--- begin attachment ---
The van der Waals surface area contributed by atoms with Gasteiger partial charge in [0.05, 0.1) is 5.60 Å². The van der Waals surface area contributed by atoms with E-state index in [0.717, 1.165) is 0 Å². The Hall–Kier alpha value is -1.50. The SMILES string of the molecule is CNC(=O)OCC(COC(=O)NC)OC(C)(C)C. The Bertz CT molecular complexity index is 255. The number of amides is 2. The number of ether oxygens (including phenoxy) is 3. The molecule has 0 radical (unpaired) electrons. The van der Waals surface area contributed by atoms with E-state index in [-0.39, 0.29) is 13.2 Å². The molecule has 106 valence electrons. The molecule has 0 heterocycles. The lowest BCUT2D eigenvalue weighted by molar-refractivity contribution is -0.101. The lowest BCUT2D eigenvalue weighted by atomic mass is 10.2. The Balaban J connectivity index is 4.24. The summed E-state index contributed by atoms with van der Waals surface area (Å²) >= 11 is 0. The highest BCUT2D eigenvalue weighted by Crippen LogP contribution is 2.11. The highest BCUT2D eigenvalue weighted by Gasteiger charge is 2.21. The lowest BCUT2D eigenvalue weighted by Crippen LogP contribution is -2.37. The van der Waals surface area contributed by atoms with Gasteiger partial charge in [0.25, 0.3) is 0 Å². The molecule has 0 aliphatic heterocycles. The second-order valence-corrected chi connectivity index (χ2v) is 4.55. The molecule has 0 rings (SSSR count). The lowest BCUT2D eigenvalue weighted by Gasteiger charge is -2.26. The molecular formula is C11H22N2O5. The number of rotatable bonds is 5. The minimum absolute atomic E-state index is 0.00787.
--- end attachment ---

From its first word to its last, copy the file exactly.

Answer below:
The van der Waals surface area contributed by atoms with Gasteiger partial charge in [0.05, 0.1) is 5.60 Å². The van der Waals surface area contributed by atoms with E-state index in [0.717, 1.165) is 0 Å². The Hall–Kier alpha value is -1.50. The SMILES string of the molecule is CNC(=O)OCC(COC(=O)NC)OC(C)(C)C. The Bertz CT molecular complexity index is 255. The number of amides is 2. The number of ether oxygens (including phenoxy) is 3. The molecule has 0 radical (unpaired) electrons. The van der Waals surface area contributed by atoms with E-state index in [-0.39, 0.29) is 13.2 Å². The molecule has 106 valence electrons. The molecule has 0 heterocycles. The lowest BCUT2D eigenvalue weighted by molar-refractivity contribution is -0.101. The lowest BCUT2D eigenvalue weighted by atomic mass is 10.2. The Balaban J connectivity index is 4.24. The summed E-state index contributed by atoms with van der Waals surface area (Å²) >= 11 is 0. The highest BCUT2D eigenvalue weighted by Crippen LogP contribution is 2.11. The highest BCUT2D eigenvalue weighted by Gasteiger charge is 2.21. The lowest BCUT2D eigenvalue weighted by Crippen LogP contribution is -2.37. The van der Waals surface area contributed by atoms with Gasteiger partial charge in [0.25, 0.3) is 0 Å². The molecule has 0 aliphatic heterocycles. The second-order valence-corrected chi connectivity index (χ2v) is 4.55. The molecule has 0 rings (SSSR count). The lowest BCUT2D eigenvalue weighted by Gasteiger charge is -2.26. The molecular formula is C11H22N2O5. The number of rotatable bonds is 5. The minimum absolute atomic E-state index is 0.00787.